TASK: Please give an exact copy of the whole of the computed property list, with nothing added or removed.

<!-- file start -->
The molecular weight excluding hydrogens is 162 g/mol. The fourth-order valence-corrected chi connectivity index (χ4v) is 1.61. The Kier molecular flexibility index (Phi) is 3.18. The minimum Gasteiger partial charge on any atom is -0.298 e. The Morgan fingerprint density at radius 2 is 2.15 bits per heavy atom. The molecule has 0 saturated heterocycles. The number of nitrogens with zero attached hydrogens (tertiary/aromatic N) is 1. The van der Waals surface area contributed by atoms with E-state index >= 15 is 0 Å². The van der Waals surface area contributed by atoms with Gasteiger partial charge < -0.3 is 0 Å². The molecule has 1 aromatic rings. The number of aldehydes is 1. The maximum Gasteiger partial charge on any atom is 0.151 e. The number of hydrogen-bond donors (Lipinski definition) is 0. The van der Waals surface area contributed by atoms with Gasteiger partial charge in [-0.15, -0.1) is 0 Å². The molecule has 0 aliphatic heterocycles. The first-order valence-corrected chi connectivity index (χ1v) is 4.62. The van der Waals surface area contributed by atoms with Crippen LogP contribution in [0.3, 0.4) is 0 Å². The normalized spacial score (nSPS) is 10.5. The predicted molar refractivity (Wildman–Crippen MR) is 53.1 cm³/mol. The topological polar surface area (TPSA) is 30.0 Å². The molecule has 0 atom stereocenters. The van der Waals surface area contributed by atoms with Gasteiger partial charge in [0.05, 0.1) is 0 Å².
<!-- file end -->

The molecular weight excluding hydrogens is 162 g/mol. The fourth-order valence-corrected chi connectivity index (χ4v) is 1.61. The Kier molecular flexibility index (Phi) is 3.18. The minimum Gasteiger partial charge on any atom is -0.298 e. The Morgan fingerprint density at radius 2 is 2.15 bits per heavy atom. The molecule has 0 saturated heterocycles. The number of nitrogens with zero attached hydrogens (tertiary/aromatic N) is 1. The van der Waals surface area contributed by atoms with E-state index >= 15 is 0 Å². The van der Waals surface area contributed by atoms with Gasteiger partial charge < -0.3 is 0 Å². The molecule has 1 aromatic rings. The number of aldehydes is 1. The maximum Gasteiger partial charge on any atom is 0.151 e. The number of hydrogen-bond donors (Lipinski definition) is 0. The van der Waals surface area contributed by atoms with Gasteiger partial charge in [-0.15, -0.1) is 0 Å². The molecule has 0 aliphatic heterocycles. The first-order valence-corrected chi connectivity index (χ1v) is 4.62. The van der Waals surface area contributed by atoms with Crippen LogP contribution in [0.3, 0.4) is 0 Å². The normalized spacial score (nSPS) is 10.5. The predicted molar refractivity (Wildman–Crippen MR) is 53.1 cm³/mol. The topological polar surface area (TPSA) is 30.0 Å². The molecule has 0 atom stereocenters. The van der Waals surface area contributed by atoms with Gasteiger partial charge in [0.05, 0.1) is 0 Å².